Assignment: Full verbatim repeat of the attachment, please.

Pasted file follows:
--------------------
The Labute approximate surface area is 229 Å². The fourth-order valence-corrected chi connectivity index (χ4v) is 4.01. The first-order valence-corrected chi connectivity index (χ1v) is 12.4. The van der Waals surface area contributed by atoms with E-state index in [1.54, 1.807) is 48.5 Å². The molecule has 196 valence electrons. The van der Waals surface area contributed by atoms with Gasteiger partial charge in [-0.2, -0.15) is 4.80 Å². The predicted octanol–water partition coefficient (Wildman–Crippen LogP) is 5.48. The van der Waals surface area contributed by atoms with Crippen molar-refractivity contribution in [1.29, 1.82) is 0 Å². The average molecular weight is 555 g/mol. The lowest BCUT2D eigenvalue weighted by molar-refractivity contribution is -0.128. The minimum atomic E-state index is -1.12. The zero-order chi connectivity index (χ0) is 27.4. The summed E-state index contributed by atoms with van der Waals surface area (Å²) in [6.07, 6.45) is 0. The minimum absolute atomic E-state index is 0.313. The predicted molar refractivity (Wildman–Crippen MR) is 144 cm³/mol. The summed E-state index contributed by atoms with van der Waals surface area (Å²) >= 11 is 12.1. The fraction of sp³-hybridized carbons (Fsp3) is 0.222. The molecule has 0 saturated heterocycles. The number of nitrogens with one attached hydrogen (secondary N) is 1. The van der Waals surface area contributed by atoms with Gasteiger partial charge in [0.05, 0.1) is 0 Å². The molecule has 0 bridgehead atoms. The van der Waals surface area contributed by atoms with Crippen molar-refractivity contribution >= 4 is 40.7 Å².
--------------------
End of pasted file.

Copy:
The Labute approximate surface area is 229 Å². The fourth-order valence-corrected chi connectivity index (χ4v) is 4.01. The first-order valence-corrected chi connectivity index (χ1v) is 12.4. The van der Waals surface area contributed by atoms with E-state index in [1.54, 1.807) is 48.5 Å². The molecule has 196 valence electrons. The van der Waals surface area contributed by atoms with Gasteiger partial charge in [-0.2, -0.15) is 4.80 Å². The predicted octanol–water partition coefficient (Wildman–Crippen LogP) is 5.48. The van der Waals surface area contributed by atoms with Crippen molar-refractivity contribution in [1.29, 1.82) is 0 Å². The average molecular weight is 555 g/mol. The lowest BCUT2D eigenvalue weighted by molar-refractivity contribution is -0.128. The minimum atomic E-state index is -1.12. The zero-order chi connectivity index (χ0) is 27.4. The summed E-state index contributed by atoms with van der Waals surface area (Å²) in [6.07, 6.45) is 0. The minimum absolute atomic E-state index is 0.313. The predicted molar refractivity (Wildman–Crippen MR) is 144 cm³/mol. The summed E-state index contributed by atoms with van der Waals surface area (Å²) >= 11 is 12.1. The fraction of sp³-hybridized carbons (Fsp3) is 0.222. The molecule has 0 saturated heterocycles. The number of nitrogens with one attached hydrogen (secondary N) is 1. The van der Waals surface area contributed by atoms with Gasteiger partial charge in [0.05, 0.1) is 0 Å². The molecule has 0 bridgehead atoms. The van der Waals surface area contributed by atoms with Crippen molar-refractivity contribution >= 4 is 40.7 Å².